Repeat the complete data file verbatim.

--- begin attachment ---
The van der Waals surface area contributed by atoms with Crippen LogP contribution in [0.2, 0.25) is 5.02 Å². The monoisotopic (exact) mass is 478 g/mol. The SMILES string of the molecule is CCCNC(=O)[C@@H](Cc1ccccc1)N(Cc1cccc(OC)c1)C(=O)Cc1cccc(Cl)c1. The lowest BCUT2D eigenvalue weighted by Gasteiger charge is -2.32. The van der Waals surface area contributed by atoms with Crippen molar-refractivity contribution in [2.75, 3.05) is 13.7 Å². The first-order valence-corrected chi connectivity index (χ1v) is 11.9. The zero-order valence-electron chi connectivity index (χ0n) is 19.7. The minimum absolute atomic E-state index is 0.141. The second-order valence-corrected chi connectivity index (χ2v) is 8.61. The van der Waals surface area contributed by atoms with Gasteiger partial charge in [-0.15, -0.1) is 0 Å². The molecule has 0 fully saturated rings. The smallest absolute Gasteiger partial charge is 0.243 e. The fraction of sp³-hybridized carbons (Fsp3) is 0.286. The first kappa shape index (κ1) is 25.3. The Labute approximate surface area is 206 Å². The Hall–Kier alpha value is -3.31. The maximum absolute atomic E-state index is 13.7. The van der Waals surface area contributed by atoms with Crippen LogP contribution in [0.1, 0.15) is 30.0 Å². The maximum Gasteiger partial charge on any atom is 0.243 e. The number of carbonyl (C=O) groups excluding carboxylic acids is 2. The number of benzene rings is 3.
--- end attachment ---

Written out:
The van der Waals surface area contributed by atoms with Crippen LogP contribution in [0.2, 0.25) is 5.02 Å². The monoisotopic (exact) mass is 478 g/mol. The SMILES string of the molecule is CCCNC(=O)[C@@H](Cc1ccccc1)N(Cc1cccc(OC)c1)C(=O)Cc1cccc(Cl)c1. The lowest BCUT2D eigenvalue weighted by Gasteiger charge is -2.32. The van der Waals surface area contributed by atoms with Crippen molar-refractivity contribution in [2.75, 3.05) is 13.7 Å². The first-order valence-corrected chi connectivity index (χ1v) is 11.9. The zero-order valence-electron chi connectivity index (χ0n) is 19.7. The minimum absolute atomic E-state index is 0.141. The second-order valence-corrected chi connectivity index (χ2v) is 8.61. The van der Waals surface area contributed by atoms with Gasteiger partial charge in [-0.15, -0.1) is 0 Å². The molecule has 0 fully saturated rings. The smallest absolute Gasteiger partial charge is 0.243 e. The fraction of sp³-hybridized carbons (Fsp3) is 0.286. The first kappa shape index (κ1) is 25.3. The Labute approximate surface area is 206 Å². The Hall–Kier alpha value is -3.31. The maximum absolute atomic E-state index is 13.7. The van der Waals surface area contributed by atoms with Crippen LogP contribution in [0.1, 0.15) is 30.0 Å². The maximum Gasteiger partial charge on any atom is 0.243 e. The number of carbonyl (C=O) groups excluding carboxylic acids is 2. The number of benzene rings is 3.